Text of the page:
It took Typhoon Yolanda’s devastation to bring this beautiful archipelago in Northern Iloilo to light. Carles, Northern Iloilo was one of the hard hit areas. Rescue aids and volunteers went out of their way to find remote communities that needed assistance. Their perseverance paid off as they found these communities. At the same time, they also found the islands of Isla de Gigantes. An enchanting set of islands that was once solely enjoyed by the locals. Gradually, photos of the stunning white beach and captivating rock formations became viral online. Isla de Gigantes name came big. Every body wants to experience this piece of paradise and that includes me.
Legend of the Giant
A Spanish translation for “Island of the Giants”, Isla de Gigantes is named after a legend of a giant, Higante Tay-og who lived in the hills of Beheya. Higante Tay-og fell in love with a lady from a foreign land named Prinsesa Maganda. She lived with her grandma arriving in Carles by boat. Tay-og would often leave fresh caught fish and even raised animals by their doorsteps. Eventually the couple fell in love with each other and were set to marry. Then pirates came in and tried to kidnap the princess. Tay-og was busy with his preparations before he noticed the chaos in the village. The town folks tried to fight back to rescue the princess but to no avail. When Tay-og made his way to go after the pirates, the knew they were in danger and shot an arrow to the princess heart and flee.
Higante Tay-og couldn’t contain his tears and cried as if there was thunder and rain. From anger he threw away the wedding gifts he received to the sea. He threw a small shoe which became Sapatos Diutay island, then he threw a large shoe which became Sapatos Daku island. He threw a bunch of cogon far away which became the island of Sicogon. A claypot filled with burot, kabugay, kalabasa and gabi became the islands of Naburot, Kabugao Gamay, Isla de Kalabasa the claypot became Tulun-an.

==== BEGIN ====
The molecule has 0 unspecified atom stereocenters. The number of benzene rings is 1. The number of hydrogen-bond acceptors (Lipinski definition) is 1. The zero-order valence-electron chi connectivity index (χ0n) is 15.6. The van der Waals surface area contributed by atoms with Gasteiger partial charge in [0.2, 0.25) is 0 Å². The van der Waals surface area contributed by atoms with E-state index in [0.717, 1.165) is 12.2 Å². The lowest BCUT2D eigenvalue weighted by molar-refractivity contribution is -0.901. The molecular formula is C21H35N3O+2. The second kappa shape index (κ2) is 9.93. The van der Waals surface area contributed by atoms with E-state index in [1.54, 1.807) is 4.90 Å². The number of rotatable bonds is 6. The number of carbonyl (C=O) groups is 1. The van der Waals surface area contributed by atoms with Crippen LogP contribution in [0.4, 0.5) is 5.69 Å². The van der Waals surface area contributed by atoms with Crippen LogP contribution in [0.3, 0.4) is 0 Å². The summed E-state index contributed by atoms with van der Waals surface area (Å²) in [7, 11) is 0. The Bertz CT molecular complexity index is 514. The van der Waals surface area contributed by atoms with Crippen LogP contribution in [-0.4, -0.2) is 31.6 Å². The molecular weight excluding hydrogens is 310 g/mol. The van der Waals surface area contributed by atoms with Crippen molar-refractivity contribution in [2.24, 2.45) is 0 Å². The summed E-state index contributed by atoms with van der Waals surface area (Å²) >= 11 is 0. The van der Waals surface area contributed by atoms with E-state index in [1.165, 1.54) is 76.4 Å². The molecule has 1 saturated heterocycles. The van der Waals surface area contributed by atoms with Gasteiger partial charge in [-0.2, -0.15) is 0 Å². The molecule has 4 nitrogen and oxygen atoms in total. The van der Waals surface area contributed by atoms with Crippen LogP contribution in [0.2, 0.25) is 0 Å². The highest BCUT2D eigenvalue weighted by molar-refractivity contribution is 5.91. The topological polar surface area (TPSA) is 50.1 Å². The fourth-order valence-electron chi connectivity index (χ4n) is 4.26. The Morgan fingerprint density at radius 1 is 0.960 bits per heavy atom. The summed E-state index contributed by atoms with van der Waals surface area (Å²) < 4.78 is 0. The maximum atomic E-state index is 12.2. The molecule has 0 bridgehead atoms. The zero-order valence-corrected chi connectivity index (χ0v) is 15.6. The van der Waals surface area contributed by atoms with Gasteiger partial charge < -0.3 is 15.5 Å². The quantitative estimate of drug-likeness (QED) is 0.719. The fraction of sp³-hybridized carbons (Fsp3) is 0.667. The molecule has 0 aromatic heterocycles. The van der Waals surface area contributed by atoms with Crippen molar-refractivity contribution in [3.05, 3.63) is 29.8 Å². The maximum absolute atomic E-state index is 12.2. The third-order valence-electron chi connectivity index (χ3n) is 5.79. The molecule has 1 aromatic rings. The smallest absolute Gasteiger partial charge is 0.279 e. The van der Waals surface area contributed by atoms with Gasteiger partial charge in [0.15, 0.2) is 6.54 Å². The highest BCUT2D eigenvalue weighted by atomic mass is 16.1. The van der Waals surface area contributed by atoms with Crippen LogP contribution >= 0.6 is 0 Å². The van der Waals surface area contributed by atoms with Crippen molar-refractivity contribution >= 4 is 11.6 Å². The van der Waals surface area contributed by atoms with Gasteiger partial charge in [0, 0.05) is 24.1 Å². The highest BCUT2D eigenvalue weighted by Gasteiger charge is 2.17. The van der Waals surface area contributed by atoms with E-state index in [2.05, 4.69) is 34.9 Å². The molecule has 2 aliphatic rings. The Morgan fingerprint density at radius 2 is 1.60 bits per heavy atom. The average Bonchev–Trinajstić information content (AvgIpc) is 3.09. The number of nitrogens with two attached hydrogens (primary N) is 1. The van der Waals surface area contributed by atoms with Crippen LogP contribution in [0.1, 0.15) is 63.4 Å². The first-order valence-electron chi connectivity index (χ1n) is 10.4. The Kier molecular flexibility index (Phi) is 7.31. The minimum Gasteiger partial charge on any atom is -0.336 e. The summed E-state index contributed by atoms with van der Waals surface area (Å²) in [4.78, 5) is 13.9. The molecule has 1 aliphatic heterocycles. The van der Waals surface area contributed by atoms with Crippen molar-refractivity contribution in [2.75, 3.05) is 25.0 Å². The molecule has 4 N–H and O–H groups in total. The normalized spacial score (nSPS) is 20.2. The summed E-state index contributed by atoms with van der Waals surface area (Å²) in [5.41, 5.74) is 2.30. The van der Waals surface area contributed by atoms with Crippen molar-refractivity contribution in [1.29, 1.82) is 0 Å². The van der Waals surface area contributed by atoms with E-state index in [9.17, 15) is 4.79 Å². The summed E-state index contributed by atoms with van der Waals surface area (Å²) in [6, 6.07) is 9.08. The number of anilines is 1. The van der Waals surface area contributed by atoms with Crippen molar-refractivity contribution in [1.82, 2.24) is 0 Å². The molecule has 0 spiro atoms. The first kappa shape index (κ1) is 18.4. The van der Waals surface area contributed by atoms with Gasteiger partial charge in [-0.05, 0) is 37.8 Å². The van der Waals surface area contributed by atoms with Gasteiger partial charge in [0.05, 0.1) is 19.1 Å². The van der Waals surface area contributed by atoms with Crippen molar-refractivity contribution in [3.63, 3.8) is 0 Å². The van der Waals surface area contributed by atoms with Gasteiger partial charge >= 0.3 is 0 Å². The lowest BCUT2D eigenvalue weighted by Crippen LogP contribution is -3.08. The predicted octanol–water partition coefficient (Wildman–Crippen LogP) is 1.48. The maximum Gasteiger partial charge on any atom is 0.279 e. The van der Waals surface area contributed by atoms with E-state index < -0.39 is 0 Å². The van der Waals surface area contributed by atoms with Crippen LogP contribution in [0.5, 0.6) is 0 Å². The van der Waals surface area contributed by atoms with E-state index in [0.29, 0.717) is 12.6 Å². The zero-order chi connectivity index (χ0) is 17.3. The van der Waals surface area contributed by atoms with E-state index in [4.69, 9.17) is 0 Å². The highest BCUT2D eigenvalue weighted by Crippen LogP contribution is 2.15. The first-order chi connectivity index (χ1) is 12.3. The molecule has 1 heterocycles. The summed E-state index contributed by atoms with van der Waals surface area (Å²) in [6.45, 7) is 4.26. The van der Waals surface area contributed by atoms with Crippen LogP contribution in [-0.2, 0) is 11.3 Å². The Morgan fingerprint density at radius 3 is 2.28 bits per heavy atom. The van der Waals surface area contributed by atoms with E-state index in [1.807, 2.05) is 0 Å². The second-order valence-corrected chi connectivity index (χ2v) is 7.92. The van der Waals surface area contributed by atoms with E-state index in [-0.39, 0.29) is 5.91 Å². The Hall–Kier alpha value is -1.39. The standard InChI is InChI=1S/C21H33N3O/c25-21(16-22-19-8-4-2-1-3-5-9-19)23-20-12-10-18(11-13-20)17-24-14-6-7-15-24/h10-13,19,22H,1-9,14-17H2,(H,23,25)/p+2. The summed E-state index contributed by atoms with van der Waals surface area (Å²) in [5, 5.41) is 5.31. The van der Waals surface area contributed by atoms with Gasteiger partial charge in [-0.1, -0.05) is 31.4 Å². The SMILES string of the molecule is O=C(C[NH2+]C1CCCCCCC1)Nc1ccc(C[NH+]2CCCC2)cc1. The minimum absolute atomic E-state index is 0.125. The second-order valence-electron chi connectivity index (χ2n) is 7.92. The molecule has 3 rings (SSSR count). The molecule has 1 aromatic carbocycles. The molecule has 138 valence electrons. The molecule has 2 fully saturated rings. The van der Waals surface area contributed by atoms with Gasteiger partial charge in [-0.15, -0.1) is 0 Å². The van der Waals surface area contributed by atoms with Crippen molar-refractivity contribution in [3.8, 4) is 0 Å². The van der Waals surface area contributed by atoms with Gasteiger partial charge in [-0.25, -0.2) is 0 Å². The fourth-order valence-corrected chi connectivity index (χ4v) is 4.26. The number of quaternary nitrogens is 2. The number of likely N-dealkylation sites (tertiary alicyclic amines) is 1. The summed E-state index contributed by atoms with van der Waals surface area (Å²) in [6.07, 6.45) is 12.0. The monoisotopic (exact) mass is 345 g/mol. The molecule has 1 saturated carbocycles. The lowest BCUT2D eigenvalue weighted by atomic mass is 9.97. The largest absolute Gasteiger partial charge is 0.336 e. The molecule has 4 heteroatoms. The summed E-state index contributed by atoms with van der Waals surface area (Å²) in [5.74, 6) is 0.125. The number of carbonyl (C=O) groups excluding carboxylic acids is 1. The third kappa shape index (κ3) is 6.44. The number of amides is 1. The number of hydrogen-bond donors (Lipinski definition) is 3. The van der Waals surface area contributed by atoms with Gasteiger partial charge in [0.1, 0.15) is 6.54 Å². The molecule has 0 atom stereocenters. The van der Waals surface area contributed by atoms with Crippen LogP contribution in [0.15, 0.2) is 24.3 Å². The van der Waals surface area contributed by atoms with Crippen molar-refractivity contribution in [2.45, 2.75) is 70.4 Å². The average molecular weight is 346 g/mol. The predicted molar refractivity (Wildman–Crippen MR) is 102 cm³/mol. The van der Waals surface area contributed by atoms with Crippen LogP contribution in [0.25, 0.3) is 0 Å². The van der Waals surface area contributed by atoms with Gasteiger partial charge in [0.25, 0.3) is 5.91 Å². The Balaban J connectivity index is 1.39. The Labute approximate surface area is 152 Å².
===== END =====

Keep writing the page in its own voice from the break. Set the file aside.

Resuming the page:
With grief, Tay-og threw the princess in the air while he hacked himself in two. His bodies fell at sea which became Gigante Norte and Gigante Sur. The princess fell at sea and became Higantuna Island.
Island Hopping Isla de Gigantes
The islands scattered tucked within the Visayas Seas are still fairly remote and off-beat among tourist which is part of Isla de Gigantes’ appeal. From Iloilo City, it takes three to four hours ride to Carles. From Roxas City, Capiz, it take two-three hours ride. Either way, it takes some effort to go visit the islands. Carles is the ideal home base for exploration.
For this trip, I partnered with Las Islas Travel and Tours, a DOT-accredited travel agency in Carles, Iloilo that pioneered organized and environmentally-aware tours of Isla de Gigantes. They have joiner tours for as low as Php 999. This includes boat transfers from island-to-island and a sumptuous lunch. Here’s an overview of our day-trip island hopping tour of Isla de Gigantes.
Jump-off at Bancal Port
Our jump-off was at Bancal Port. I met up with the enthusiastic group of photographers who came all the way from Iloilo, the Discover Panay Island Photographers. Also had the pleasure to travel with IG-influencer and Bacolod Blogger, Archie Off Duty for this trip and the rest of the Panay Island Loop. Our guide is the affable Alfred. It’s nice that Las Islas Travel and Tours made us sign an “Eco Pledge” first to be responsible travelers. It states:
- Throw my own trash in the garbage can. Take my trash with me if there are no trash bins around.
- Refrain from using products made of polystyrene (styro) foam and plastics (cups, bottles, containers etc.)
- Conserve water and make very drop count.
- Respect the natural habitat of other living being and resist the urge to bring home seashells or sand from the beach as souvenirs.
- Educate those who harm the environment.
It took around an hour to reach our first stop, the Pulupandan Islet. A small islet that fishermen use as base when they fish around the area. Fish cages are found on the island along with a few rest huts. A lone coconut tree stands on the island as a reminder of survival from the Typhoon Haiyan devastation.
Tanke Saltwater Lagoon